Unlike TVs and computers, VR glasses are not yet in every first-world home. The reason for it is the lack of experience: people haven’t tried them yet. Therefore, the next challenge will be to t spread the word, reduce the costs, and improve the experience.

News The project story

360ViSi Editor code available on GitHub

Click to visit the 360ViSi repository on GitHub

In the recent months, the development work of the 360ViSi Editor has been done in GitHub, a code hosting platform that is used for storing, co-developing, and tracking codes. The idea of open-source code is that once published, anyone can see, modify, and distribute it.

From the code owner’s point of view, open source has several advantages. First, it makes the collaboration with other project partners easier as there is no need to send files.

Screenshot frem the 360ViSi editor.
Screenshot frem the 360ViSi editor.

Secondly, all changes to the code and to the source material will be updated to the public repository.

Thirdly, sharing means more developers: the publicly available code allows anyone to explore possible security-related doubts and fix the found issues. This happens by sending a pull request to the owner. If the request is seen beneficial, it can be accepted as a part of the code.

Although projects have a limited lifetime, the coders’ platform continues to exist. It is possible to continue the development work and utilize the code also after the project ends.

This is in line with Erasmus+ goal that Knowledge Alliances will stimulate the flow and exchange of knowledge between higher education and business, and the European Commision’s open source software strategy.

The project story

Successful project meeting in Turku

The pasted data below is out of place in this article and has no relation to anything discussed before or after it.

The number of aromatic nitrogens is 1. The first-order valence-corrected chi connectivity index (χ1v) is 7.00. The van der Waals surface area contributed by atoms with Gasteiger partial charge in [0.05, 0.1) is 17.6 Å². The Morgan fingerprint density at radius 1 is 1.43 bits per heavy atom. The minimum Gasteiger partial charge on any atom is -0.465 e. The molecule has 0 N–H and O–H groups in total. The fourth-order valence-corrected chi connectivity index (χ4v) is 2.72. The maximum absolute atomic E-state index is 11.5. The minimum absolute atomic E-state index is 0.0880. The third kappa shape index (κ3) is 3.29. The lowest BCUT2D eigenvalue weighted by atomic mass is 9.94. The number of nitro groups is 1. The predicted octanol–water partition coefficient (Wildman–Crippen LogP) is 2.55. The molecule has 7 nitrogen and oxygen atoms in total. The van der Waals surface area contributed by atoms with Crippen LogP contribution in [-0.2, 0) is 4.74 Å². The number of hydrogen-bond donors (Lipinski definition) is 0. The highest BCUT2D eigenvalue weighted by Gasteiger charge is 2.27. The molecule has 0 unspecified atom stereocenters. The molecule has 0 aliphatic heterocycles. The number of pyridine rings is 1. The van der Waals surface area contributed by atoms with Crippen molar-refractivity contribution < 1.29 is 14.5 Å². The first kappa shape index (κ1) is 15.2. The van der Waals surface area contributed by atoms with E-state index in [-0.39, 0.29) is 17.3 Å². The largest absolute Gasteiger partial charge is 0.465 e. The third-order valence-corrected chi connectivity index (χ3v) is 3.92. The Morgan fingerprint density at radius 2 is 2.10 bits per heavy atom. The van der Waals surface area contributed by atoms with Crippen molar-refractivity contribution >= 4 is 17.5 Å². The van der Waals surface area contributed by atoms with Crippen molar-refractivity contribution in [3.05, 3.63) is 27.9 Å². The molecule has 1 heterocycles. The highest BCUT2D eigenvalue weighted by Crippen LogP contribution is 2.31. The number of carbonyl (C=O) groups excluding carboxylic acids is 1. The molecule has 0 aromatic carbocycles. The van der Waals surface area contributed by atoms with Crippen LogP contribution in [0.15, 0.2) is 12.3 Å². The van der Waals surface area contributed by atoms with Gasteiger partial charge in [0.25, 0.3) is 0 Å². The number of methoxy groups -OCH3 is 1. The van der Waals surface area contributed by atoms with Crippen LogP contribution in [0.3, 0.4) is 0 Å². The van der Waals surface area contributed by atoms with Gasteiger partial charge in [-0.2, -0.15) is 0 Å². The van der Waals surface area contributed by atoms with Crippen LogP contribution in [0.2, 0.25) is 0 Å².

The 360ViSi project is entering into its final stretch, and after producing several cases, new insight and understanding has been gained.

“Each partner has investigated how interactive 360° technology can be used in education from slightly different angles, so knowledge sharing is definitely adding quality to the project,” says Atle Løkken, Project Manager for 360ViSi, and Director of Department for e-learning at the University of Stavanger.

The effect of meeting physically

Representatives from all seven partners and three countries took part in the transnational meeting, hosted by Turku University of Applied Sciences, Turku UAS.

project group photo
The 350ViSi project group on Turku UAS’ campus. Project Manager Atle Løkken far left.

Løkken believes meeting each other physically to discuss challenges, findings, and the way forward, makes a stronger impact than digital meetings.

“We’ve had conversations and knowledge exchange that would never happen without this group of people being in the same room together,” Løkken states.

Way forward

Solving challenges and looking for the cheapest, smartest, and easiest ways to apply 360° technologies to education and business, were some of the topics discussed at the meeting.

The project group also launched initial ideas for possible new applications for Erasmus+ projects, to build on the knowledge gained from the 360ViSi project.

Tour of Turku UAS labs

The project partners were invited to visit the Future Intelligent Technology labs at the university for demos and cases from related projects and development work.

Project engineers Pau Rodríguez and Víctor Blanco Bataller from Valencia demonstrated a 360 training environment developed by Turku UAS.

Project engineers Pau Rodríguez and Víctor Blanco Bataller.

Visiting the mini hospital

The team also visited Turku UAS mini hospital, which is used for training in the university’s degree programme for nursing.

Principal Lecturer Tiina Nurmela (far right below) guided the visitors and explained the different features in the room.

The project story

Fluid balance in critical care – a 360 training environment